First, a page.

Doing the fixture thing

Posted by Piers Cawley on Aug 8, 2007

Fixtures suck! Mocks rock! Don’t you dare let your tests touch the database!

Well… yes… I suppose. Except, mocking can be a complete pain in the arse too (made slightly less of a pain in the arse if you use the null object options) - it’s awfully easy to end up with huge long setup methods that spend all their time faking out a mock object and about two lines testing what you need.

I’m sure someone’ll be along to argue that this is evidence of lazy design on my part. Well, “Yah boo sucks!” to the lot of ‘em. Fixtures can be exceedingly useful.

Spooky action at a distance

The biggest problem I have with Rails’ current implementation of fixtures is… oh, where to start… it’s probably the action at a distance aspect of them. Your test is here, but your fixture is defined some way over there, in a random collection of yaml files.

Then there’s the problem of remembering which fixtures you need to have loaded for a particular test, and it all starts getting horrible very quickly.

One way of addressing this is to use fixture scenarios and fixture scenario builder, which works around the problem of remembering what to load and means you don’t have to write your fixtures in YAML. What it doesn’t work around is the action at a distance issue (but I’m betting it wouldn’t be too hard to repurpose the fixture scenario builder to let you declare the fixtures you need for a particular test/spec in the same place as you do the testing).

At work though, we came up with another way of making it easy to build your fixtures right in the test file. Our current approach is still a little bit clunky, and it’s nowhere near the point where I can turn it into a library, but I think it’s worth discussing anyway.

Exemplars

The question to ask is, what do you use a fixture for? Most of the time, what a test needs is a mostly generic instance of your class which will pass the validations, and which has maybe a couple of attributes set to particular values.

Let’s say you have a user class. As is common with such things, your user has a username, an email address and a password. As is so often the case, the usernames and email addresses must be unique, and the password must not be blank. Let’s say you’re working on a tagging system (isn’t everyone). Here’s the sort of specification you might write:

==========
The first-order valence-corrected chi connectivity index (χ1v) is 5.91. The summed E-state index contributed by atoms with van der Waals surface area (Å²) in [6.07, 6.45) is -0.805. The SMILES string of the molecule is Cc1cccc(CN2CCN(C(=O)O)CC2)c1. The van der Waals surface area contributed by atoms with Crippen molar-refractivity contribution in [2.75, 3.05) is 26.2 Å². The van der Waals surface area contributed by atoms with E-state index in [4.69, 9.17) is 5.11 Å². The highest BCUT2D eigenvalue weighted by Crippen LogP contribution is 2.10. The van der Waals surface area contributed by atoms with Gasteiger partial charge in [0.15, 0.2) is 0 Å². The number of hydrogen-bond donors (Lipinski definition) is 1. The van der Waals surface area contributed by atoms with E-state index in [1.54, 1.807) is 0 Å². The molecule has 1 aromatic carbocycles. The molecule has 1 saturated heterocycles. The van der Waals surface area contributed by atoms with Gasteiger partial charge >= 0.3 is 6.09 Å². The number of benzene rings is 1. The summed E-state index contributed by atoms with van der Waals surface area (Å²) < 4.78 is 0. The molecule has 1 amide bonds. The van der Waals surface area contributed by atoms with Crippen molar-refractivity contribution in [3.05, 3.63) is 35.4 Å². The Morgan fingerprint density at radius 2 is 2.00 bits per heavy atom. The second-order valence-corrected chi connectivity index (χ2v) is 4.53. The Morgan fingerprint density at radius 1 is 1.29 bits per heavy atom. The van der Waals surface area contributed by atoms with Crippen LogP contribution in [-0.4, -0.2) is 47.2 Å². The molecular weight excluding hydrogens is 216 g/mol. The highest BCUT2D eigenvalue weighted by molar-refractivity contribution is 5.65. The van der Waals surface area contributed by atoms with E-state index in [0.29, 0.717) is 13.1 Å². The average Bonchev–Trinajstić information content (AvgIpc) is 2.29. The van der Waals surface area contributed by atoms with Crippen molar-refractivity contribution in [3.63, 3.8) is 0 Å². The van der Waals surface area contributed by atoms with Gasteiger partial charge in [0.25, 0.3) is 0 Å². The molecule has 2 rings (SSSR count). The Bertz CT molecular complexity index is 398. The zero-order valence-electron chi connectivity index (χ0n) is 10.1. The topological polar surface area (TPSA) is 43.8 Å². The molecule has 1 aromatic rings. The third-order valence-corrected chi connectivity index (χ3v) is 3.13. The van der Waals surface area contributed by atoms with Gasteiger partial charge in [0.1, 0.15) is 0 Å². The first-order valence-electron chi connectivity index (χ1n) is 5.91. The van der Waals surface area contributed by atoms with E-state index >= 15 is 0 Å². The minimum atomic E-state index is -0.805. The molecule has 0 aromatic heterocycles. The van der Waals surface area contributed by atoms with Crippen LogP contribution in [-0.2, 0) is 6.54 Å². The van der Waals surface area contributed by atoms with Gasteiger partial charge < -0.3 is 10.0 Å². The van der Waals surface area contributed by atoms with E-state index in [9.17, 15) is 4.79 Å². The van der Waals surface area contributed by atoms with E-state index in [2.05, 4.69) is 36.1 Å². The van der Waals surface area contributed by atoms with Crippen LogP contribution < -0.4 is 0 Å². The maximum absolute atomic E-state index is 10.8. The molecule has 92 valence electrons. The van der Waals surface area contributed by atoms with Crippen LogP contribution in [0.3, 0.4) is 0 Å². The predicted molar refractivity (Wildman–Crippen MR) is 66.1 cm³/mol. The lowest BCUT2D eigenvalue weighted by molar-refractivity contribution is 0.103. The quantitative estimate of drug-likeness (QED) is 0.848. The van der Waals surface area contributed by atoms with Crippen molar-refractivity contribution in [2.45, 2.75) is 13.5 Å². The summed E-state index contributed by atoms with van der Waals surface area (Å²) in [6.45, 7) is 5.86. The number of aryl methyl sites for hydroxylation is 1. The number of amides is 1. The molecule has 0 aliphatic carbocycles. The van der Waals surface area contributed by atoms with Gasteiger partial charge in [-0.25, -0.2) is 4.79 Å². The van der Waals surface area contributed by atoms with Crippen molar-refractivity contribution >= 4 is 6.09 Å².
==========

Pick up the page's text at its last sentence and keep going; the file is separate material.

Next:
context “A taggable object” do
setup do
# makes a taggable object and a couple of users
end

it “Should aggregate taggings” do first_user.tag(taggable, “tag”) second_user.tag(taggable, “tag”)

taggable.save!;taggable.reload

@taggable.should have(1).tags end end

In this context, the only thing you need from those user objects is that they behave like @users, are distinct and valid. You could simply set up a couple of users your users.yml fixture, but the approach we took at work went something like this:

class User
class << self
@exemplar_count = 0
    def exemplar(overrides = {})
exemplar_count += 1
      with_options(:username => "user#{exemplar_count}", 
                    :email => "user#{@exemplar_count}“,
:password => “fredisabadpassword”) do |maker|
maker.new(overrides)
end
end

def create_exemplar(overrides = {}) returning(exemplar(overrides)) {|user| user.save} end

def create_exemplar!(overrides = {}) returning(exemplar(overrides)) {|user| user.save!} end end end

This lets us write setup code like:

setup do
first_user = User.create_exemplar!
second_user = User.create_exemplar!
@taggable = …
end

In tests where you need an exemplar with a specific property, you can write Model.exemplar(:tested_attribute => specific_value) - the way the overrides work means you only have to describe the ‘interesting’ bits and the obscuring dust involved in simply building a valid object is swept under the carpet.

Homework

  • If you’re familiar with the Object Mother pattern, this might seem a little familiar, with the wrinkle that, instead of having a factory class, we just push the exemplar builder directly onto the model class.
  • If you start implementing exemplars yourself, you’ll probably spot a good deal of repetitive coding. I’ve not extracted a library yet because I’ve not quite come up with an interface that I like. Can you come up with a good way of doing it? Can you implement it?
  • What did I miss?